Henry Dangar was responsible for imposing some discipline on the land situation in the early Maitland.
The original allotments, given in 1818 to the first settlers, were without stable tenure and were highly "informal", even irregular in their establishment: they were all about 30 acres (12 hectares) in size but none had clearly or formally defined boundaries.
It was Dangar, five years after the settlers had taken up their blocks, who surveyed their holdings, created their boundaries and conducted an inventory of what the settlers had created.
The need for the survey grew from the demands imposed by people who were looking for work in Wallis Plains or travelling to the upper Hunter and beyond to establish their own holdings.
From 1821 the through traffic grew rapidly, and road allotments had to be provided, land management realities recognised (leased land was being bought and sold without clear title) and government purposes to be accommodated.
"Adjustments" to the existing holdings were required, with compensation (in the form of additional land) provided to those whose lands and livelihoods were affected.
Dangar's survey was carried out in 1823 and was accompanied by the compilation of an important inventory of the improvements that had been made by the settlers.
Dangar assessed these improvements (habitations, barns, fences, crops and livestock) as amounting to £664/10s on a total land area of 817 acres already more than double the total area of the initial grants.
Clearly, the settlers had been able to take advantage of the lax conditions of their occupation of Wallis Creek. John Eckford's original 30 acres, for example, had become 40.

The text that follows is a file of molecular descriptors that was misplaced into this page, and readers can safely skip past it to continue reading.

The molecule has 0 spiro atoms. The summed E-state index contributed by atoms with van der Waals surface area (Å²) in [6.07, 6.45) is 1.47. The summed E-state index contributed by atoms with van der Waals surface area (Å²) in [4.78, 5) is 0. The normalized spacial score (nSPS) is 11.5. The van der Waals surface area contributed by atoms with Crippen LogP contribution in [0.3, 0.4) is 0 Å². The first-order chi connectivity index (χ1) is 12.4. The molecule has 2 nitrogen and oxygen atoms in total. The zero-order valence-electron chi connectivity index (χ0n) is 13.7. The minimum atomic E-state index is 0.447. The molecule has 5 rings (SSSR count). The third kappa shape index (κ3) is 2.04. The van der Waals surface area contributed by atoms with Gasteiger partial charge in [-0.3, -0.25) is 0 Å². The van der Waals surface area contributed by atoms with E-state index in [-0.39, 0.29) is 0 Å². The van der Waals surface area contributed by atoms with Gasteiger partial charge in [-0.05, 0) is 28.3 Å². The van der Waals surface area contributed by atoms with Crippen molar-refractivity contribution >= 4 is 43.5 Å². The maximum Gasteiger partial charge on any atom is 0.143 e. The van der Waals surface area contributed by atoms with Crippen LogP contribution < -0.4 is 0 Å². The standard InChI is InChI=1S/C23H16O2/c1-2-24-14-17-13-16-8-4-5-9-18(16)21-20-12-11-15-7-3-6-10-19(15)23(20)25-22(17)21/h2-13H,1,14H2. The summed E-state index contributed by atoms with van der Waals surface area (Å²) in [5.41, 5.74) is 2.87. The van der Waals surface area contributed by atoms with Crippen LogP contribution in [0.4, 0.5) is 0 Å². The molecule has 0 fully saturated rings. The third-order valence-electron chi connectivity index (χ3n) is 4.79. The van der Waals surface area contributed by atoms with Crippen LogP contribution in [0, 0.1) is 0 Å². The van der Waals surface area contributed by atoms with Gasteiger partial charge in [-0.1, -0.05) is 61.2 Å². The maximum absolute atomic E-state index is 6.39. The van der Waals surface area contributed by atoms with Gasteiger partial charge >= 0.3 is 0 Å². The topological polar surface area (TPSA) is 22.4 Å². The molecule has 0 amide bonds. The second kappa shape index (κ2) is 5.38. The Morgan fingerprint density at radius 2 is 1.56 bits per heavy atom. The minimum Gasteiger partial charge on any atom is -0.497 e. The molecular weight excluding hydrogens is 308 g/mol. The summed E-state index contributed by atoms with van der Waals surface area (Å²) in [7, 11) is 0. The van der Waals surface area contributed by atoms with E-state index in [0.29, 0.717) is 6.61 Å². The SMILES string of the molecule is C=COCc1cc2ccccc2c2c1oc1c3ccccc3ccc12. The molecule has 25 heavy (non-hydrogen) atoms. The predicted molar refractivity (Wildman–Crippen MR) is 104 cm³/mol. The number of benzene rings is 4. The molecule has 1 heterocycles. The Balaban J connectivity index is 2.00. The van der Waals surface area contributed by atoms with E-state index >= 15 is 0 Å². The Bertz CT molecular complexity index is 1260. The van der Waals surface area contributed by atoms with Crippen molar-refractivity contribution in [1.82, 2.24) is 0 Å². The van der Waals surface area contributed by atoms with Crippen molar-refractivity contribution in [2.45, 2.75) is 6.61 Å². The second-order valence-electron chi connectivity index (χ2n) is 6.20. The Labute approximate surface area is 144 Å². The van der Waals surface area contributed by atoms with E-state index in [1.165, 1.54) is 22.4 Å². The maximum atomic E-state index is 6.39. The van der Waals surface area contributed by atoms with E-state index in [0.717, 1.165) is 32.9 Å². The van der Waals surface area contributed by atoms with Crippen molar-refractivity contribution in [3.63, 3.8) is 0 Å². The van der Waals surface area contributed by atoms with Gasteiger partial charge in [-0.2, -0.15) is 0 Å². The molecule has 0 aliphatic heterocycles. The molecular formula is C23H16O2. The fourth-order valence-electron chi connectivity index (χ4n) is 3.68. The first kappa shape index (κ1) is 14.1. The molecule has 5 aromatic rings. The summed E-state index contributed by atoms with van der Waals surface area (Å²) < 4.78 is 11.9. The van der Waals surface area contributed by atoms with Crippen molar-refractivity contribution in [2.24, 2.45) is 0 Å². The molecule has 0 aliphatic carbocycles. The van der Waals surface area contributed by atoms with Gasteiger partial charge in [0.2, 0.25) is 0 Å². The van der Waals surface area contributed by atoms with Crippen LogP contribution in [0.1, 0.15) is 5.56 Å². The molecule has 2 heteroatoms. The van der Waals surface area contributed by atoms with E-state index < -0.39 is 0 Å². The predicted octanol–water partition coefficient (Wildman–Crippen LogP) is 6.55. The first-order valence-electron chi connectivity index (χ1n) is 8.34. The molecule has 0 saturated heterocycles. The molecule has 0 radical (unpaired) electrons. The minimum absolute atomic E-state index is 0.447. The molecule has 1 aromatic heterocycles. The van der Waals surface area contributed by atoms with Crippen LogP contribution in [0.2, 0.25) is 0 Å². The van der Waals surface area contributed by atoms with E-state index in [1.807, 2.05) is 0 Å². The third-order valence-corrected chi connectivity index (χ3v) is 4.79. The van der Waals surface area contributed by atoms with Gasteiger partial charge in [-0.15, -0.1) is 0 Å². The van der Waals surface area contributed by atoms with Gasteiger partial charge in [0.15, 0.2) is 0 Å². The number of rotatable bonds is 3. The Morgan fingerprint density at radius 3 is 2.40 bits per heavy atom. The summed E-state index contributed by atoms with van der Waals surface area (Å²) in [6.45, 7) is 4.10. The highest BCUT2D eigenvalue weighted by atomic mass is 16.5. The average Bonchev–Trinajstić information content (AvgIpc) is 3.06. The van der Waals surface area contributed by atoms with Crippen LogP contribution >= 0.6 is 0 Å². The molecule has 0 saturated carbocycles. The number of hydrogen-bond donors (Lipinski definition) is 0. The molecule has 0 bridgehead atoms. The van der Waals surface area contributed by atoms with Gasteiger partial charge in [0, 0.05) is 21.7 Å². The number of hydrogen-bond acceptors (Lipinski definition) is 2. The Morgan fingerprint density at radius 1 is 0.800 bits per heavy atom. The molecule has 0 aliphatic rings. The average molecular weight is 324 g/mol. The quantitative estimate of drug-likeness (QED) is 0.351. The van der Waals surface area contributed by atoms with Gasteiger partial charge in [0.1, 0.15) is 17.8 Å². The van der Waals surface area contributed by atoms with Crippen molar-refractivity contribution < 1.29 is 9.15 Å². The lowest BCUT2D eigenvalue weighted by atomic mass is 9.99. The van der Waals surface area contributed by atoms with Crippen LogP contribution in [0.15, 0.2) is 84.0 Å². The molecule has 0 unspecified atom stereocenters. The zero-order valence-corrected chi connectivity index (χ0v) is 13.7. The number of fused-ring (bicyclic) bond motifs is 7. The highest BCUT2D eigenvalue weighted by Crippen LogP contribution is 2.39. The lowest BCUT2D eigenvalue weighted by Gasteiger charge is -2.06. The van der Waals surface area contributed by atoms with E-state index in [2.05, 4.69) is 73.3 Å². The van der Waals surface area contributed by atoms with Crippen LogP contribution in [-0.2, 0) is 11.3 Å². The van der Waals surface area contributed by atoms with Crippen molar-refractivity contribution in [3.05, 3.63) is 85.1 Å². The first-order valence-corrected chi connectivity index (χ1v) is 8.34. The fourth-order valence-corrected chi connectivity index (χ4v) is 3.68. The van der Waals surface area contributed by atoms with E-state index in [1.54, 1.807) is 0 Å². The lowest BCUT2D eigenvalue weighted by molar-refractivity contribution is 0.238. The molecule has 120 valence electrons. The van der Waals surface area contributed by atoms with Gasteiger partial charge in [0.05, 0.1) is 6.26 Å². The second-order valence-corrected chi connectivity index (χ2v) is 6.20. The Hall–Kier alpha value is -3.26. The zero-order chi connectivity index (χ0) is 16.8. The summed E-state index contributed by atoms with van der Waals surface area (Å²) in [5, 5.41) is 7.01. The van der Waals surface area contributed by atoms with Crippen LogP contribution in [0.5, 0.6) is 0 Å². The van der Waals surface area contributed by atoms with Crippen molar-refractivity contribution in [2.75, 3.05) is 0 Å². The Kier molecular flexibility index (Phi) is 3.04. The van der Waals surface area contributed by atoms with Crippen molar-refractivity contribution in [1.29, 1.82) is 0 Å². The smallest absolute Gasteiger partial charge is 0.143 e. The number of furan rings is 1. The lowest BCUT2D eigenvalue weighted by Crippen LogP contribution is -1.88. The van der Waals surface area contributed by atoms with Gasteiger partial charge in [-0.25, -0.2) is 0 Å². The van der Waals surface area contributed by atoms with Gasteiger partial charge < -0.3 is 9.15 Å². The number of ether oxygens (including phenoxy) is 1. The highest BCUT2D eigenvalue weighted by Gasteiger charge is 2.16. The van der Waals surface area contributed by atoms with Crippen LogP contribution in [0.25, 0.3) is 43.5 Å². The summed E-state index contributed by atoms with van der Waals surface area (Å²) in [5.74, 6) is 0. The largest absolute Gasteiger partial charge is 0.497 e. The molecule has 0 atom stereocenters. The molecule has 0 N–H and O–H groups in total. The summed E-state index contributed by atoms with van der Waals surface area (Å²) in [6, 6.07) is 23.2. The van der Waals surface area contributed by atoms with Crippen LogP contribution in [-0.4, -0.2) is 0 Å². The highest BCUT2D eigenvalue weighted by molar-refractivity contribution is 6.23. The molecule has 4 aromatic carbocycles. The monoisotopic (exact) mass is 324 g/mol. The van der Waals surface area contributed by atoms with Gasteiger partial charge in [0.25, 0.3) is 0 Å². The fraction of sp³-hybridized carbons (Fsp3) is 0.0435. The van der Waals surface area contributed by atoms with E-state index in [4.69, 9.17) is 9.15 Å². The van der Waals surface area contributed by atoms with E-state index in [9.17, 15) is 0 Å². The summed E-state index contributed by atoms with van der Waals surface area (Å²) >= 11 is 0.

Dangar recognised the increases and allowed more: Patrick Maloney's farm of 26 acres became 53.5 while William Jones' holding was increased to 100 acres from 36.
Dangar had arrived in New South Wales in 1821 and quickly obtained employment as a government surveyor.
He laid out the road network of Newcastle, marked the overland route to Wallis Plains and beyond and set aside land for churches and reserves.
He then explored the upper Hunter and areas west of the Great Divide.
Most importantly, he laid the survey foundation for the granting of large estates throughout the Hunter Valley: these were to open up the rich land around Maitland and elsewhere to agriculture.
His inventory of Wallis Plains, the survey record of the holdings there and the maps he drew of the Hunter became important historical documents.
In 1825 Governor Brisbane granted Dangar 300 acres at Whittingham (near Singleton), Dangar purchasing on the same day an adjacent 700 acres making his estate 1,000 acres of the finest alluvial land in the colony.
Eventually Dangar fell foul of the law when he allocated himself land that an enquiry found to have involved a misuse of his powers.
Dismissed, he returned to England but came back to work as a surveyor for the Australian Agricultural Company in the Port Stephens area.
Over time he obtained several large holdings west of the Great Dividing Range, totalling 300,000 acres.
On one of these stations, near Inverell, the Myall Creek massacre occurred in 1838: Dangar tried unsuccessfully to sway the trial in favour of those responsible.
He later became a magistrate and a member of the New South Wales Legislative Council.